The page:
This injury is more likely to be associated with the activity rather than with the surface, and football players (especially linemen) head the high risk group. A study conducted among football players at the University of Arkansas reported six cases during one academic year. At Rice University, there was an average of four-and-a-half cases per year among all athletes over a 14-year period. Turf toe can happen in any sport, but basketball, soccer, volleyball, and rugby include more of the movements that might result in the injury. Athletes who have sustained a turf toe injury are more susceptible to similar injuries in the future.


  • Grade 1: Mild sprain, localized pain, little swelling or bruising
  • Grade 2: Possible popping sound when the injury occurs; tenderness, moderate swelling, bruising, and loss of motion; partial tear of the capsule and ligaments; no injury to the joint surface
  • Grade 3: Significant swelling, bruising, and loss of motion; complete tear of the capsule and ligaments; possible dislocation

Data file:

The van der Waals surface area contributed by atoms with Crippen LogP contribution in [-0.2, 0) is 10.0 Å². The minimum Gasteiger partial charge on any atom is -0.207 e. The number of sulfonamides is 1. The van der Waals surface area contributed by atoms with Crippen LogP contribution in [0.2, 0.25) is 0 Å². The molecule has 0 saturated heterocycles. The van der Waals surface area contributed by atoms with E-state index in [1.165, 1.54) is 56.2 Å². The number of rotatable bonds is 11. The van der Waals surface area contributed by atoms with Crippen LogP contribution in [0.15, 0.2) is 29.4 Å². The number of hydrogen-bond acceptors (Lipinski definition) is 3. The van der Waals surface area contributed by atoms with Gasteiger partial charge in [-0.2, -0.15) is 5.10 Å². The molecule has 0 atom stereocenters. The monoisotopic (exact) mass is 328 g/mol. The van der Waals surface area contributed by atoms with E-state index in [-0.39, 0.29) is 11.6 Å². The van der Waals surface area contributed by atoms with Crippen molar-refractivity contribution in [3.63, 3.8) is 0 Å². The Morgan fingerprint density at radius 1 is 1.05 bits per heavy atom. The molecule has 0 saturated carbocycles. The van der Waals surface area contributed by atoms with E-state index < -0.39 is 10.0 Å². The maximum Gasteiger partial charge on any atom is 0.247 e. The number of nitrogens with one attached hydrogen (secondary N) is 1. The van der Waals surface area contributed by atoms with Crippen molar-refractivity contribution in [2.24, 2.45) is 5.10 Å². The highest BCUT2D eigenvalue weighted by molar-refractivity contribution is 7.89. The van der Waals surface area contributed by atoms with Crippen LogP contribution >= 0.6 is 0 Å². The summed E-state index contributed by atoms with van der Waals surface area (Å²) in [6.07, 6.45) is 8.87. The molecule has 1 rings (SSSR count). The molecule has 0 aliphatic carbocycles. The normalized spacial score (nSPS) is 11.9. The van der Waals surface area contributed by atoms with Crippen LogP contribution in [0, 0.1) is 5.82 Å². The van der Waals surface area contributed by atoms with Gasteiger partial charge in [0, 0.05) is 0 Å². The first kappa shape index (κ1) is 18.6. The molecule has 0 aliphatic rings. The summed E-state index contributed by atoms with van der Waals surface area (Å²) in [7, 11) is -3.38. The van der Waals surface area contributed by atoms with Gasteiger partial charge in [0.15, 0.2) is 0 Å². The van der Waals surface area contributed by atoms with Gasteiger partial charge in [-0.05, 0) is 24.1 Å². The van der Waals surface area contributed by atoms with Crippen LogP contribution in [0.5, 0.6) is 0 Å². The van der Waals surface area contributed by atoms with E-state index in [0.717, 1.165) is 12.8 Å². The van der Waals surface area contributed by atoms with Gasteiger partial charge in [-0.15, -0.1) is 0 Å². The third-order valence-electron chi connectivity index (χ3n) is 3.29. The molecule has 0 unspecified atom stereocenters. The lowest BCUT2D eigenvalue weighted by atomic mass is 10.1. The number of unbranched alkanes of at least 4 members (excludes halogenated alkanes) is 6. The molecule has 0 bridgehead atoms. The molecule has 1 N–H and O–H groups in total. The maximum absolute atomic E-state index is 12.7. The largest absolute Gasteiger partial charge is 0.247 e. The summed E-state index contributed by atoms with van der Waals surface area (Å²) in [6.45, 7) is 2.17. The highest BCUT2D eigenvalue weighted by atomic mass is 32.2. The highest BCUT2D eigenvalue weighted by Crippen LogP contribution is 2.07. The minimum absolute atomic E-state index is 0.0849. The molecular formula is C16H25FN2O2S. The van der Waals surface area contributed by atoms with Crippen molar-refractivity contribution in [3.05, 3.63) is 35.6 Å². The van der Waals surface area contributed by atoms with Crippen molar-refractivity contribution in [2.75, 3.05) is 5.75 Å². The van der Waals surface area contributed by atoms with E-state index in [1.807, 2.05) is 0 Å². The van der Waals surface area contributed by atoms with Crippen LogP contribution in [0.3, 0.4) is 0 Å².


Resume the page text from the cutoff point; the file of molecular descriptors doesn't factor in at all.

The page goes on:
Initial Treatment

  • Rest (immobilization)
  • Ice applications for 15-20 minutes, several times a day
  • Elevation (to reduce swelling) 2-3 hours a day and at night, if possible
  • Anti-inflammatory drugs (aspirin, acetaminophen, ibuprofen, naproxen) to control pain and inflammation

Comeback Strategy

“All too frequently, return to athletics is rushed, the injury is not completely healed, and the athlete suffers with a chronic condition as a result,” says Dr. Ramin Modabber, MD, Santa Monica Orthopaedic and Sports Medicine Group. “Return to sports that involve running on hard surfaces should be assessed very carefully. In first-time or minor injuries, 3-4 weeks may be adequate rest. However, in severe or chronic conditions, activity modification may be required for 2-3 times as long. In extreme cases where bone spurs are present and range of motion of the joint are limited, surgical management may be considered as well.”

Dr. Modabber says that Grade 1 big toe sprains (turf toe) are manageable and may not prevent a quick return to action in two or three days, if not sooner. Grade 2 sprains may prevent playing time from one day to two weeks, and Grade 3 sprains could keep a person out of action 3-6 weeks; longer if surgery is required.